**Author:** National Renewable Energy Laboratory^{[1]}

While there are many wind turbine dynamic models available in the literature, the focus is largely on modeling variable-speed wind turbines. These models often oversimplify the mechanical drive train and aerodynamics, since the aim is to evaluate power and rotor speed control mechanisms. Thus, there exists a gap in the literature which the model described in this chapter attempts to address. While the model’s central purpose is to study the interaction between the wind turbine and the power system, it may also be used to examine the interaction of aerodynamic, mechanical, and electrical functions within the wind turbine. This model is a platform on which more advanced variable-speed wind turbine models can be developed. The complete model has been implemented in PSCAD/EMTDC for the purposes of this article. However, the model is straightforward to implement using other popular simulation packages such as MATLAB/Simulink. The model is based on parameters from a NEG Micon 1.5-MW turbine.

## Contents

## Background

Turbine Properties | |
---|---|

Turbine make | NEG Micon NM72C 1.5MW |

Regulation method | Active stall (disabled) |

Rotor diameter | 72 m |

Hub height | 62 m or 78 m |

Number of blades | 3 |

Cut-in wind speed | 4 m/s |

Cut-out wind speed | 20 m/s |

Rated wind speed | 13 m/s |

Rotor speed | 17.3 rpm |

Wind turbines are designed to capture the kinetic energy present in wind and convert it to electrical energy. An analogy can be drawn between wind turbines and conventional generating units which harness the kinetic energy of steam. From a modeling standpoint, a fixed-speed wind turbine consists of the following components:

- Turbine rotor and blade assembly (prime mover);
- Shaft and gearbox unit (drivetrain and speed changer);
- Induction generator;
- Control system.

The interaction between each of the components listed above determines how much kinetic energy is extracted from the wind. Modeling of the electrical subsystems is fairly straightforward, as power system modeling software usually includes a built-in induction machine model. However, modeling of the aerodynamics and mechanical drivetrain is more challenging. These components are modeled based on the differential and algebraic equations that describe their operation. The following sub-sections describe the modeling of the components listed above.

## Aerodynamic Block

The aerodynamic block consists of three subsystems: tip-speed ratio calculation, rotor power coefficient (*C _{P}*) calculation, and aerodynamic torque calculation. Wind speed and pitch angle are user-defined inputs. Since the model is intended to study the dynamic response of wind turbines to grid events, the assumption is usually made that the wind speed stays constant during the grid event. However, this model allows the wind speed input signal to be set to any value at the start of the simulation run-time and also to be modified during the run. It is also possible to use a time-series of actual wind speed data. Since the focus of this article is on a fixed-speed stall-regulated wind turbine model, the pitch angle is fixed at the start of the simulation so that the wind turbine achieves rated power at the rated wind speed.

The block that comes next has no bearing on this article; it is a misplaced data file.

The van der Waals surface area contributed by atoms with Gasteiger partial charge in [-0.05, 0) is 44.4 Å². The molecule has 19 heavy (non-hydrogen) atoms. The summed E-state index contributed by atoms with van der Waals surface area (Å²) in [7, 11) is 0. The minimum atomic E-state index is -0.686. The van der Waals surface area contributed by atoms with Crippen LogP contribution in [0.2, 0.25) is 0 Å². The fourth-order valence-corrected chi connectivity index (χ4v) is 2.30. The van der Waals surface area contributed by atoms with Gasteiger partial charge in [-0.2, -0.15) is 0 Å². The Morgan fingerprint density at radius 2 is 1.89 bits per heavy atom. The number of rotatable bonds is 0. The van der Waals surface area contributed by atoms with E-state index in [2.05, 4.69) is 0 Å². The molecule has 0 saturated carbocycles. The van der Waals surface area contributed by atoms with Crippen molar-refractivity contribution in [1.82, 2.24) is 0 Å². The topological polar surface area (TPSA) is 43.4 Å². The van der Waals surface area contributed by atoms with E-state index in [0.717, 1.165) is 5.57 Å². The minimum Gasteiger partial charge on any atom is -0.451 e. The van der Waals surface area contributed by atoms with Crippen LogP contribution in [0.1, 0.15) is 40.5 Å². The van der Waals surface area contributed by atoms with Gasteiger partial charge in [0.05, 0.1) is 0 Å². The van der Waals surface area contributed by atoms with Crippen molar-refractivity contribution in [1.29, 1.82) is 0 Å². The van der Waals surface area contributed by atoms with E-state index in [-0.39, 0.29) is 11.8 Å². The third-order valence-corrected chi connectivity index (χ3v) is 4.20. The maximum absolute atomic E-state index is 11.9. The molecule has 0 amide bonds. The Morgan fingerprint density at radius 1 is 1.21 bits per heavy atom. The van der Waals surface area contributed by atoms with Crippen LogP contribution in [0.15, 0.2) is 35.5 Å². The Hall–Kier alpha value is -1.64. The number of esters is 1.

#### Tip-Speed Ratio Calculations

The tip-speed ratio or TSR, denoted by *λ*, is the ratio of the blade-tip linear speed to the wind speed^{[2]}. The TSR determines the fraction of available power extracted from the wind by the wind turbine rotor. In a fixed-speed wind turbine, the blade tip speed is held relatively constant since the rotor is connected directly to the induction generator via a gearbox, and the induction generator is directly connected to the grid. The TSR can be calculated as follows

where,

*ω _{rotor}* = rotor angular speed [rad/s]

*R*= rotor radius [m]

_{rotor}*V*= wind speed [m/s]

_{wind}#### Rotor Power Coefficient (C_{p}) Calculation

The TSR, together with the user-defined blade pitch angle *β*, are used to calculate the rotor power coefficient, denoted by *C _{P}*. The rotor power coefficient is a measure of the rotor efficiency and is defined as

There is a constant value of *λ* which, if maintained for all wind speeds, will result in an optimal *C _{P}* curve and optimal power extraction from the wind. Variable-speed wind turbines are equipped with a pitch-change mechanism to adjust the blade pitch angle and obtain a better power coefficient profile.